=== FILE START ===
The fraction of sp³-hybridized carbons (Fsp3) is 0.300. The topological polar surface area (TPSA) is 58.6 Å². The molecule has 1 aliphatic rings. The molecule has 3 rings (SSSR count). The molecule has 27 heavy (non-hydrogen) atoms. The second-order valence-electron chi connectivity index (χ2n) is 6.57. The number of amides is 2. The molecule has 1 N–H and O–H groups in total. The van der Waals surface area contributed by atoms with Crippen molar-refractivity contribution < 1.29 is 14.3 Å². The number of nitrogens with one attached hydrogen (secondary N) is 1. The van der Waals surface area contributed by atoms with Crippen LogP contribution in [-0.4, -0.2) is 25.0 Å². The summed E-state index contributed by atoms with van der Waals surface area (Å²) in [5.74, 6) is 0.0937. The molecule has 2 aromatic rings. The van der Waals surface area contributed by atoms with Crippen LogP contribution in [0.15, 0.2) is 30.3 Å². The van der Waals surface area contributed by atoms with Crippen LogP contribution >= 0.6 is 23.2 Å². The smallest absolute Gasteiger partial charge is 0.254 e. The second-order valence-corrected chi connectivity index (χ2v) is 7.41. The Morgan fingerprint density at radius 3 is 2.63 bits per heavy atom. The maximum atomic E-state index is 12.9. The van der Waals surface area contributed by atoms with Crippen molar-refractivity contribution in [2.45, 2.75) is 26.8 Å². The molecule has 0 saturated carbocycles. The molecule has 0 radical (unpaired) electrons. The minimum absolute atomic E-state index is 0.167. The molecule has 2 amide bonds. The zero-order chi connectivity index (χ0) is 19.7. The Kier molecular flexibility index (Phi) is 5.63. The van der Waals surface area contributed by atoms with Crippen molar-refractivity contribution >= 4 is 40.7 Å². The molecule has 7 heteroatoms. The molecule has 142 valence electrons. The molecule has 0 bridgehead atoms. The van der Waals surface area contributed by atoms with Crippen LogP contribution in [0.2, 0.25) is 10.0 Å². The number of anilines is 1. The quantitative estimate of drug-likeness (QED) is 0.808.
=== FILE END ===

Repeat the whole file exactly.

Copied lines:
The fraction of sp³-hybridized carbons (Fsp3) is 0.300. The topological polar surface area (TPSA) is 58.6 Å². The molecule has 1 aliphatic rings. The molecule has 3 rings (SSSR count). The molecule has 27 heavy (non-hydrogen) atoms. The second-order valence-electron chi connectivity index (χ2n) is 6.57. The number of amides is 2. The molecule has 1 N–H and O–H groups in total. The van der Waals surface area contributed by atoms with Crippen molar-refractivity contribution < 1.29 is 14.3 Å². The number of nitrogens with one attached hydrogen (secondary N) is 1. The van der Waals surface area contributed by atoms with Crippen LogP contribution in [-0.4, -0.2) is 25.0 Å². The summed E-state index contributed by atoms with van der Waals surface area (Å²) in [5.74, 6) is 0.0937. The molecule has 2 aromatic rings. The van der Waals surface area contributed by atoms with Crippen LogP contribution in [0.15, 0.2) is 30.3 Å². The van der Waals surface area contributed by atoms with Crippen LogP contribution >= 0.6 is 23.2 Å². The smallest absolute Gasteiger partial charge is 0.254 e. The second-order valence-corrected chi connectivity index (χ2v) is 7.41. The Morgan fingerprint density at radius 3 is 2.63 bits per heavy atom. The maximum atomic E-state index is 12.9. The van der Waals surface area contributed by atoms with Crippen molar-refractivity contribution in [2.45, 2.75) is 26.8 Å². The molecule has 0 saturated carbocycles. The molecule has 0 radical (unpaired) electrons. The minimum absolute atomic E-state index is 0.167. The molecule has 2 amide bonds. The zero-order chi connectivity index (χ0) is 19.7. The Kier molecular flexibility index (Phi) is 5.63. The van der Waals surface area contributed by atoms with Crippen molar-refractivity contribution >= 4 is 40.7 Å². The molecule has 7 heteroatoms. The molecule has 142 valence electrons. The molecule has 0 bridgehead atoms. The van der Waals surface area contributed by atoms with Crippen LogP contribution in [0.2, 0.25) is 10.0 Å². The number of anilines is 1. The quantitative estimate of drug-likeness (QED) is 0.808.